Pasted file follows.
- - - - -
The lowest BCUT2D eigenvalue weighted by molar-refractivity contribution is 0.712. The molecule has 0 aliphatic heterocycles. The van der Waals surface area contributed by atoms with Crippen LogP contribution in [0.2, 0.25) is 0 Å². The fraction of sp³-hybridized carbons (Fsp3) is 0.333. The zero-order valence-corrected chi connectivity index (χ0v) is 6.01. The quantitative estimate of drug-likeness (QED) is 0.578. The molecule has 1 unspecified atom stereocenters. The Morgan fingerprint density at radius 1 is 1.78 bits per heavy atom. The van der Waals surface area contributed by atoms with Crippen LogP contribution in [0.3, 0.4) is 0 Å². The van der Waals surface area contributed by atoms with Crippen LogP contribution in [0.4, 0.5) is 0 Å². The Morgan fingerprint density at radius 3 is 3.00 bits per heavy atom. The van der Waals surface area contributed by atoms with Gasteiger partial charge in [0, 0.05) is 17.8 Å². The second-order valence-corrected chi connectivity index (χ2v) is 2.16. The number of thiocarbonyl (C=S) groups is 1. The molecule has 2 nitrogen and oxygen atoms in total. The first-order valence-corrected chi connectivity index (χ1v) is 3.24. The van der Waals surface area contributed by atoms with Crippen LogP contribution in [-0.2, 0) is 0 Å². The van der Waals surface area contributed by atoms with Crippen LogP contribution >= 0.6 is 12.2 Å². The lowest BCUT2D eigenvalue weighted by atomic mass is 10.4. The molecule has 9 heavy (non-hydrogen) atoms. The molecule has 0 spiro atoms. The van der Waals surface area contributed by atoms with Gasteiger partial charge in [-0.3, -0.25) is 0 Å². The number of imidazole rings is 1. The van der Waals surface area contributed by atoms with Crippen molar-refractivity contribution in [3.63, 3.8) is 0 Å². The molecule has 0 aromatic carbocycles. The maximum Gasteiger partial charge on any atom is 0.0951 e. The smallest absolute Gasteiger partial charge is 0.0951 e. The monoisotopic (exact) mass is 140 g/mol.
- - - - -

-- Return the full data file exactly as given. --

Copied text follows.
The lowest BCUT2D eigenvalue weighted by molar-refractivity contribution is 0.712. The molecule has 0 aliphatic heterocycles. The van der Waals surface area contributed by atoms with Crippen LogP contribution in [0.2, 0.25) is 0 Å². The fraction of sp³-hybridized carbons (Fsp3) is 0.333. The zero-order valence-corrected chi connectivity index (χ0v) is 6.01. The quantitative estimate of drug-likeness (QED) is 0.578. The molecule has 1 unspecified atom stereocenters. The Morgan fingerprint density at radius 1 is 1.78 bits per heavy atom. The van der Waals surface area contributed by atoms with Crippen LogP contribution in [0.3, 0.4) is 0 Å². The van der Waals surface area contributed by atoms with Crippen LogP contribution in [0.4, 0.5) is 0 Å². The Morgan fingerprint density at radius 3 is 3.00 bits per heavy atom. The van der Waals surface area contributed by atoms with Gasteiger partial charge in [0, 0.05) is 17.8 Å². The second-order valence-corrected chi connectivity index (χ2v) is 2.16. The number of thiocarbonyl (C=S) groups is 1. The molecule has 2 nitrogen and oxygen atoms in total. The first-order valence-corrected chi connectivity index (χ1v) is 3.24. The van der Waals surface area contributed by atoms with Crippen LogP contribution in [-0.2, 0) is 0 Å². The van der Waals surface area contributed by atoms with Crippen LogP contribution >= 0.6 is 12.2 Å². The lowest BCUT2D eigenvalue weighted by atomic mass is 10.4. The molecule has 9 heavy (non-hydrogen) atoms. The molecule has 0 spiro atoms. The van der Waals surface area contributed by atoms with Gasteiger partial charge in [-0.3, -0.25) is 0 Å². The number of imidazole rings is 1. The van der Waals surface area contributed by atoms with Crippen molar-refractivity contribution in [3.63, 3.8) is 0 Å². The molecule has 0 aromatic carbocycles. The maximum Gasteiger partial charge on any atom is 0.0951 e. The smallest absolute Gasteiger partial charge is 0.0951 e. The monoisotopic (exact) mass is 140 g/mol.